CF. I know you've been asked this a million times, but what tools do you use, and what format do you work to?

MM. I mentioned I only use ordinary typing/photocopy paper, right? Well, make sure you use good quality stuff to eliminate the "bleed" problem, folks. I don't hold with all that fancy Bristol board or Strathmore whatever it is. Too expensive. I draw my cartoon strips on A3, (two to a page) and my gag cartoons on A4, using an ordinary dip pen and black ink.





CF. Is the cartoonist a proper artist? I mean, does cartooning have the same cultural impact as some other artforms, in your opinion?

MM. Is the cartoonist a proper...? WHAT??! I've killed men for less than that. Look, there are two types of cartoonist. Those who can draw properly (i.e. can draw landscapes, portraits, design porticos, etc) and those who just can't. The fact is cartooning is about writing. It doesn't matter if you're an Oliphant or a Callahan, we're all the same sad bunch of eejits suffering the same psychotic illness.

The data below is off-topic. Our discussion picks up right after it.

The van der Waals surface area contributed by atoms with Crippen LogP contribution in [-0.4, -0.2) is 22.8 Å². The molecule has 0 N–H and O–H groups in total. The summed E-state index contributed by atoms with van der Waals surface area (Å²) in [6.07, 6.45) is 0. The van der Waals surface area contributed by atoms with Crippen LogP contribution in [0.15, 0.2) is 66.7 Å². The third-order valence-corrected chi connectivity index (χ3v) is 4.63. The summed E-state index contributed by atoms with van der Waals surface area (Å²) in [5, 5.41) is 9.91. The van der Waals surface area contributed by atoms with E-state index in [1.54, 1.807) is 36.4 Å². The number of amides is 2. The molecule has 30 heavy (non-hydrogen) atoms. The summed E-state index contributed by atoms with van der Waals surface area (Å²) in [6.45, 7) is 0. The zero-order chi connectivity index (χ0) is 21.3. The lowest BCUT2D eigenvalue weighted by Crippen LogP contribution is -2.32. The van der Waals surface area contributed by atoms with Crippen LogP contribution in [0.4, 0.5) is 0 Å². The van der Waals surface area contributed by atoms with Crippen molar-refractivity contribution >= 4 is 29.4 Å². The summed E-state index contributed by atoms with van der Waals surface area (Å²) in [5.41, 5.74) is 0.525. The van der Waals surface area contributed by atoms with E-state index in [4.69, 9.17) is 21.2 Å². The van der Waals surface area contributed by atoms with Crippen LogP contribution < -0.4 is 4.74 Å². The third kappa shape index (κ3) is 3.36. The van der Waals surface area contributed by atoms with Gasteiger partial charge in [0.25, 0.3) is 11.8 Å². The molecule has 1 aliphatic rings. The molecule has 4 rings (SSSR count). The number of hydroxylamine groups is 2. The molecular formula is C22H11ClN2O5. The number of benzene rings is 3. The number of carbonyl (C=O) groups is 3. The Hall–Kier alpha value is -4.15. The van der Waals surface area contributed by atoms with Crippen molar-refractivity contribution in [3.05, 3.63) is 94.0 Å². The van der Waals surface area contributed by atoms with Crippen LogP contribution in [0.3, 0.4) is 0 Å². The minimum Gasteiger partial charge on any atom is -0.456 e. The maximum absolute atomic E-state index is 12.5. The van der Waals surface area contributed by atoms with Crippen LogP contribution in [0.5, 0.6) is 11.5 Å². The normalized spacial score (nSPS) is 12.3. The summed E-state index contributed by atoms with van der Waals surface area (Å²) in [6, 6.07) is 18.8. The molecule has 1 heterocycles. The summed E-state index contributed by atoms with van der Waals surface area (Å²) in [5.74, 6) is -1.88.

CF. Is there any other area of cartooning you'd like to work in, if you can find the time?

MM. This is where I distinguish cartooning from cartoon illustration or comic art. Cartooning is about the writing, as I said, but cartoon illustration is mostly about the drawing. I'd love to draw Spiderman. I did draw him under licence for a computer games company in about 1999, but that wasn't the real deal.
Actually, I'd like to come up with my own comic book hero. I experimented with Captain Drunky some years back, who defeated bad guys with various bodily functions, but it was before its time.





CF. Who were your major artistic influences?

MM. That's a difficult one. I've had almost no artistic training (like many cartoonists), and as a kid I eschewed the British comics scene in favour of the Yanks, so the early Romita Snr stuff would have seeped in. His was themost effective style with seemingly the least effort. I also read many "how to" books by American artists who I can't name. Mostly I studied "proper" drawing, not cartoons. Anything from Da Vinci through Rembrandt to Rockwell.

CF. Who was/is your favourite cartoonist/writer, of all time?